Here's a song. Here's another.

Here's one of my theme songs. Here's another. And another, not the original, but good enough. I saw her do this song live here in Madison in 2000, just an amazing performance, more lively than this one. Here's the original on Vimeo. This is another theme song. Same band. And this.

This also is one of my theme songs. Same album. And thisThis too. Can't forget Jimmy CliffAnother Jimmy Cliff. And thisThis.

This is my all-time favorite theme song. I still remember the first time I heard it, It was in May, 1967, weeks before graduating from college, while breaking up with a girlfriend. Or, more accurately, when she was breaking up with me. I remember it as a precious time, when I felt the most affection for her, and this song appeared on my rattletrap car's radio as we drove down University Avenue in St. Paul and Minneapolis.  De nada. I had a lot to learn. Still do. She might appreciate this song.

When I was in Army basic training at Fort Leonard Wood, Missouri in 1968 I cleaned my rifle to this song a number of times. There must have been an "underground" radio station in nearby Waynesville, because they always played the long version - about the length of time it took to clean an M14. They also played this song a lot, and I may have cleaned my rifle to it as well. I thought there was a long version, but apparently there isn't.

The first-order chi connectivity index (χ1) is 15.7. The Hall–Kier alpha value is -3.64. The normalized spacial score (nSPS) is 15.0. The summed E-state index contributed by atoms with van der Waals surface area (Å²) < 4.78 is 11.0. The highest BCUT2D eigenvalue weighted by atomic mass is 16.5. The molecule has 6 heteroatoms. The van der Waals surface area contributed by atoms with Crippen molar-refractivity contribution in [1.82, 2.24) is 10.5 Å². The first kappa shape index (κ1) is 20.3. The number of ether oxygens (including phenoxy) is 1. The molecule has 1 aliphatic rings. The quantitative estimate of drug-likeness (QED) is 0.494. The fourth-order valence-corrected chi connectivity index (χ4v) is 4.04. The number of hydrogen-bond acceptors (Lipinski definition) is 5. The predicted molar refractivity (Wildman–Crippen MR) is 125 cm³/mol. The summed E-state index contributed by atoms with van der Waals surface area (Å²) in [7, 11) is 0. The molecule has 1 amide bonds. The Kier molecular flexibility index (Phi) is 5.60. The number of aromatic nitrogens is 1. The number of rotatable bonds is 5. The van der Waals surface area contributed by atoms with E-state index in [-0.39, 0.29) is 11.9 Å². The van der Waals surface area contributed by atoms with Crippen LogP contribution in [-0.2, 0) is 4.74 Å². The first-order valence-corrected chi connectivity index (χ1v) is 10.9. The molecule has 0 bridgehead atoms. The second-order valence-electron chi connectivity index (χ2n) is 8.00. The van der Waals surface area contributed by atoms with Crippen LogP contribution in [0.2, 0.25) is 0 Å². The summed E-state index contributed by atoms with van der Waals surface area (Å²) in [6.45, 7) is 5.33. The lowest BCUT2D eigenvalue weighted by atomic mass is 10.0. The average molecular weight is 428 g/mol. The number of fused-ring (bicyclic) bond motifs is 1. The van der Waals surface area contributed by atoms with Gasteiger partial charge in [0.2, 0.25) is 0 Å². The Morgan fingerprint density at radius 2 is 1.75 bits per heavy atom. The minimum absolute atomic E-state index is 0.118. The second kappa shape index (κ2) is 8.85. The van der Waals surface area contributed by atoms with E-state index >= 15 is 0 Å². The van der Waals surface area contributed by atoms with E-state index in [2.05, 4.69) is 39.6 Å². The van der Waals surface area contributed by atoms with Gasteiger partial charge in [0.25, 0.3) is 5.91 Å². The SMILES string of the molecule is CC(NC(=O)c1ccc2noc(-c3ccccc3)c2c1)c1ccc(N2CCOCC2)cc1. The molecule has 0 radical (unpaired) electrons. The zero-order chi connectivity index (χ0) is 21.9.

21st Support Command Patch, the overall command for the 1st Support Brigade, which was the next level up for the 66th Maintenance BattalionThis was a theme song during the Kaiserslautern phase of my Army indenture in Germany. It is my favorite Hendrix song. This album was a theme, especially this song. I was only in "K-Town" for nine months, then transferred to Heidelberg, where I spent the next year-and-nine months. There were many theme songs in Heidelberg. Here's one of them. I hope YT doesn't remove it. Here's another. And this. This album. This song, but really the entire Blind Faith album. This entire album too, especially this song. This Country Joe and the Fish song. This Who song was on a greatest hits album I bought at the PX. This song was also on the album, as was this. This too, a total surprise. A couple of instrumentals became theme music, one by Quicksilver Messenger, and the other by Santana.

I got out of the Army in July 1971. This song was in the background that summer. In early 1972 I started working as a substitute teacher and took some classes at the local community college. I was getting in the groove of going to graduate school. Two songs were prominent in my consciousness that spring, one by Jackson Browne, and the other by the Eagles. This Neil Young song too. I bought two albums that spring that became my themes for transition, one by Joni Mitchell, and the other by the Allman Brothers.